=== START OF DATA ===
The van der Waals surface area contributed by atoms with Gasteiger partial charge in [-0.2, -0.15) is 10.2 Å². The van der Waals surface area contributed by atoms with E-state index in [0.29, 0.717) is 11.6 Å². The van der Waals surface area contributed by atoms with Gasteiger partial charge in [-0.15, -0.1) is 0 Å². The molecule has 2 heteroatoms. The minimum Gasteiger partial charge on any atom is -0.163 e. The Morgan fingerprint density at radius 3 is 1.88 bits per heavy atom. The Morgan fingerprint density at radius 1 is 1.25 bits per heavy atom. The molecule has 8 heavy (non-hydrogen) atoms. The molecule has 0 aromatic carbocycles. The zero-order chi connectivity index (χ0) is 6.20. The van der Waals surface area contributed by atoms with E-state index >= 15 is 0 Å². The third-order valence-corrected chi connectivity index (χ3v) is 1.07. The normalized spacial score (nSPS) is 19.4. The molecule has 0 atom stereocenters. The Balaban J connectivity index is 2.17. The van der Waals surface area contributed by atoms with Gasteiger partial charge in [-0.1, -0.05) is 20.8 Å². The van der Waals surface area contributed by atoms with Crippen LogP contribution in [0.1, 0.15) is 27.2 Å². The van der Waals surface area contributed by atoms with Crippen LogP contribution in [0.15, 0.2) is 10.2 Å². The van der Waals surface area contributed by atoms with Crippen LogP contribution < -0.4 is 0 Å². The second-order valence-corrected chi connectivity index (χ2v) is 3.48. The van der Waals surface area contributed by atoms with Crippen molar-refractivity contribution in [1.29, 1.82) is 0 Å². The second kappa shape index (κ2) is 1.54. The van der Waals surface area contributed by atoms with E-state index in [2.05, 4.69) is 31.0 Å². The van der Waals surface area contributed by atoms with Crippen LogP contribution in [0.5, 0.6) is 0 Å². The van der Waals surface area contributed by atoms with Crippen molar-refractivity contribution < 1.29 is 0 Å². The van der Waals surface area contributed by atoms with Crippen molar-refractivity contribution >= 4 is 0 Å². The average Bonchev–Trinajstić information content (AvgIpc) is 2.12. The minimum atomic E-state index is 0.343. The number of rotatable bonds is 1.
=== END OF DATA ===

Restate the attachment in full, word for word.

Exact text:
The van der Waals surface area contributed by atoms with Gasteiger partial charge in [-0.2, -0.15) is 10.2 Å². The van der Waals surface area contributed by atoms with E-state index in [0.29, 0.717) is 11.6 Å². The van der Waals surface area contributed by atoms with Gasteiger partial charge in [-0.15, -0.1) is 0 Å². The molecule has 2 heteroatoms. The minimum Gasteiger partial charge on any atom is -0.163 e. The Morgan fingerprint density at radius 3 is 1.88 bits per heavy atom. The Morgan fingerprint density at radius 1 is 1.25 bits per heavy atom. The molecule has 8 heavy (non-hydrogen) atoms. The molecule has 0 aromatic carbocycles. The zero-order chi connectivity index (χ0) is 6.20. The van der Waals surface area contributed by atoms with E-state index >= 15 is 0 Å². The third-order valence-corrected chi connectivity index (χ3v) is 1.07. The normalized spacial score (nSPS) is 19.4. The molecule has 0 atom stereocenters. The Balaban J connectivity index is 2.17. The van der Waals surface area contributed by atoms with Gasteiger partial charge in [-0.1, -0.05) is 20.8 Å². The van der Waals surface area contributed by atoms with Crippen LogP contribution in [0.1, 0.15) is 27.2 Å². The van der Waals surface area contributed by atoms with Crippen LogP contribution in [0.15, 0.2) is 10.2 Å². The van der Waals surface area contributed by atoms with Crippen LogP contribution < -0.4 is 0 Å². The second-order valence-corrected chi connectivity index (χ2v) is 3.48. The van der Waals surface area contributed by atoms with Crippen molar-refractivity contribution in [1.29, 1.82) is 0 Å². The second kappa shape index (κ2) is 1.54. The van der Waals surface area contributed by atoms with E-state index in [2.05, 4.69) is 31.0 Å². The van der Waals surface area contributed by atoms with Crippen LogP contribution in [0.5, 0.6) is 0 Å². The van der Waals surface area contributed by atoms with Crippen molar-refractivity contribution < 1.29 is 0 Å². The van der Waals surface area contributed by atoms with Crippen molar-refractivity contribution >= 4 is 0 Å². The average Bonchev–Trinajstić information content (AvgIpc) is 2.12. The minimum atomic E-state index is 0.343. The number of rotatable bonds is 1.